Lance Armstrong has revealed he first doped aged 21.
The American former professional, who is banned from the sport for life for doping, has revealed more details of his cheating in a two-part ESPN documentary, which will be available online later this month.
When asked how old he was the first time he doped Armstrong, who retired from racing in 2011, said: “Wow straight into that. I was probably 21.”
Armstrong says he started taking cortisones during his first professional season, 1992, the year before he won the World Championships.
But the Texan also reflected on the transition from what he calls “low-octane doping” to the use of the blood booster EPO.
He added: “We had already been dabbling in low octane cortisone, or whatever was around, but EPO was a whole other level. The performance benefits were so great that the sport went from low-octane doping, which always existed, to this high-octane rocket fuel. That was the decision we had to make.”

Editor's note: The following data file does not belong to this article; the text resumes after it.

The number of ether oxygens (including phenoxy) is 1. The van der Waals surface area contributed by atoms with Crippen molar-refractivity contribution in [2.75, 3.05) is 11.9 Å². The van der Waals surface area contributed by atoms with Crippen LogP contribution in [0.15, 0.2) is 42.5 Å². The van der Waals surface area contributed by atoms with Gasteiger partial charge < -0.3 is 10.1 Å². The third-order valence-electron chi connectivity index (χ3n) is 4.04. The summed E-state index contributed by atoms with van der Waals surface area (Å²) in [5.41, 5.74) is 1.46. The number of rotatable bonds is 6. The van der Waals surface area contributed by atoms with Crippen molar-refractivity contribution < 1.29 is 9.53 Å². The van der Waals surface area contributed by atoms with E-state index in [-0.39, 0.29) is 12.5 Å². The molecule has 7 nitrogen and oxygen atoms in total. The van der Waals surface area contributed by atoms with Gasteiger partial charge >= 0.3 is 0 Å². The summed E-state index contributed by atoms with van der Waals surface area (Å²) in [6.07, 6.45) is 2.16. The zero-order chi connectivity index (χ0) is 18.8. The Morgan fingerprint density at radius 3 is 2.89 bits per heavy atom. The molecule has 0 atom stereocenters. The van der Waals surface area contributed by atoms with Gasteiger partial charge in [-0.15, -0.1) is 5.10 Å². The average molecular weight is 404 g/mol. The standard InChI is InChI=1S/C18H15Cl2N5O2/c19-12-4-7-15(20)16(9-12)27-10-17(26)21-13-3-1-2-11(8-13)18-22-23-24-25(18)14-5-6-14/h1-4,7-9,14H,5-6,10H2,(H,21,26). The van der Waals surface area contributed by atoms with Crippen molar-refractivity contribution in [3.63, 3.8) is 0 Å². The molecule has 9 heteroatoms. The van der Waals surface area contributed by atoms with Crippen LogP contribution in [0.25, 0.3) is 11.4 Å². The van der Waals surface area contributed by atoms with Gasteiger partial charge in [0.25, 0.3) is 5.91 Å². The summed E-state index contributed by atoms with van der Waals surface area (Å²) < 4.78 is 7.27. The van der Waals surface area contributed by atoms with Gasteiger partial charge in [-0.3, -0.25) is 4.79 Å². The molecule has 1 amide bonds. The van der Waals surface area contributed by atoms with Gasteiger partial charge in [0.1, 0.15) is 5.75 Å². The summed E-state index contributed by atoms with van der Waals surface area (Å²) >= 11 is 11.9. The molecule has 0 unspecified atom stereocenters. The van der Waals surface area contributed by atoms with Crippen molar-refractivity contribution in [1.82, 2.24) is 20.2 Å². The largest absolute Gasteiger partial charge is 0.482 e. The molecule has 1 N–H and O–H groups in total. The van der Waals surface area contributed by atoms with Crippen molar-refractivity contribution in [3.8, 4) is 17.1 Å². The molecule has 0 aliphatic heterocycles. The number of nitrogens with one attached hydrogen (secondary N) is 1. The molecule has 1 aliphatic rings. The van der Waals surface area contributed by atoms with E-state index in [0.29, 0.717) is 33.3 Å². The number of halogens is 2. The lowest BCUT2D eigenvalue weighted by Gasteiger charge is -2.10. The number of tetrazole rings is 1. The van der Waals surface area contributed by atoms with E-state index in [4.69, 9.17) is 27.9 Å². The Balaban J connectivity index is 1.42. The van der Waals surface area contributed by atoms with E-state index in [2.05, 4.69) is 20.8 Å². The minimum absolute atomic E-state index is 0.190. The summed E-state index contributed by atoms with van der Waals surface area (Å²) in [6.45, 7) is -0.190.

Armstrong said he then met and began working with Dr Michele Ferrari in the winter of 1995. He went on to win his first Tour de France in 1999 after recovering from testicular cancer.
But in 2012 he was stripped of all his Tour titles after a US Anti-Doping Agency investigation revealed the extent of his cheating.
The full documentary will be released on ESPN Player, with part one available from Monday, May 25 while part two will be released from June 1. The programme centres around extensive interviews with Armstrong, a number of former team-mates, including George Hincapie, as well as friends, rivals and journalists.
In the trailer, Armstrong is asked what the worst thing he’s ever done is, to which he replies: “Everybody in the world needs to get this question”.
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